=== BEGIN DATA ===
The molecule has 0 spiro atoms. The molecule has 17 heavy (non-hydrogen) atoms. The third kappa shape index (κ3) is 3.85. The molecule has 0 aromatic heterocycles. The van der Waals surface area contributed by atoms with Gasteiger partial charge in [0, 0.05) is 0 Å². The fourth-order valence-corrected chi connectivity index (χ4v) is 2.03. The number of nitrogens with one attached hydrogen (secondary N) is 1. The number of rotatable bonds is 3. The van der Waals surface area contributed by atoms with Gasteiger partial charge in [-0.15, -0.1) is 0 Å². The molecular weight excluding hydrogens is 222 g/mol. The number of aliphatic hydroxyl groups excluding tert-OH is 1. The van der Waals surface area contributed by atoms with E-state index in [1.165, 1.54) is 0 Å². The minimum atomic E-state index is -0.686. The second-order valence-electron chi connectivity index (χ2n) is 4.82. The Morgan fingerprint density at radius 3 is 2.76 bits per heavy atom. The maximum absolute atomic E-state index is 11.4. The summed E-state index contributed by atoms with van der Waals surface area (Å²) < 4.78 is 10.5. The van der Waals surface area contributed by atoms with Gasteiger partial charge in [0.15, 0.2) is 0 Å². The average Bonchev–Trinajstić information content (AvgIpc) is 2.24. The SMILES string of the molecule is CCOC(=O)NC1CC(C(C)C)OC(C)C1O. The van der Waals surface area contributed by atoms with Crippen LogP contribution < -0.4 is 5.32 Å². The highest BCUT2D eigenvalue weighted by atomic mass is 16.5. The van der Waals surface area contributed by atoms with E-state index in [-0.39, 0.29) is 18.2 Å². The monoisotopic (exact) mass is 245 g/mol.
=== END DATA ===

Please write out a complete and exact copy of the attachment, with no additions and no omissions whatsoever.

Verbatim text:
The molecule has 0 spiro atoms. The molecule has 17 heavy (non-hydrogen) atoms. The third kappa shape index (κ3) is 3.85. The molecule has 0 aromatic heterocycles. The van der Waals surface area contributed by atoms with Gasteiger partial charge in [0, 0.05) is 0 Å². The fourth-order valence-corrected chi connectivity index (χ4v) is 2.03. The number of nitrogens with one attached hydrogen (secondary N) is 1. The number of rotatable bonds is 3. The van der Waals surface area contributed by atoms with Gasteiger partial charge in [-0.15, -0.1) is 0 Å². The molecular weight excluding hydrogens is 222 g/mol. The number of aliphatic hydroxyl groups excluding tert-OH is 1. The van der Waals surface area contributed by atoms with E-state index in [1.165, 1.54) is 0 Å². The minimum atomic E-state index is -0.686. The second-order valence-electron chi connectivity index (χ2n) is 4.82. The Morgan fingerprint density at radius 3 is 2.76 bits per heavy atom. The maximum absolute atomic E-state index is 11.4. The summed E-state index contributed by atoms with van der Waals surface area (Å²) < 4.78 is 10.5. The van der Waals surface area contributed by atoms with Gasteiger partial charge in [0.15, 0.2) is 0 Å². The average Bonchev–Trinajstić information content (AvgIpc) is 2.24. The SMILES string of the molecule is CCOC(=O)NC1CC(C(C)C)OC(C)C1O. The van der Waals surface area contributed by atoms with Crippen LogP contribution < -0.4 is 5.32 Å². The highest BCUT2D eigenvalue weighted by atomic mass is 16.5. The van der Waals surface area contributed by atoms with E-state index in [-0.39, 0.29) is 18.2 Å². The monoisotopic (exact) mass is 245 g/mol.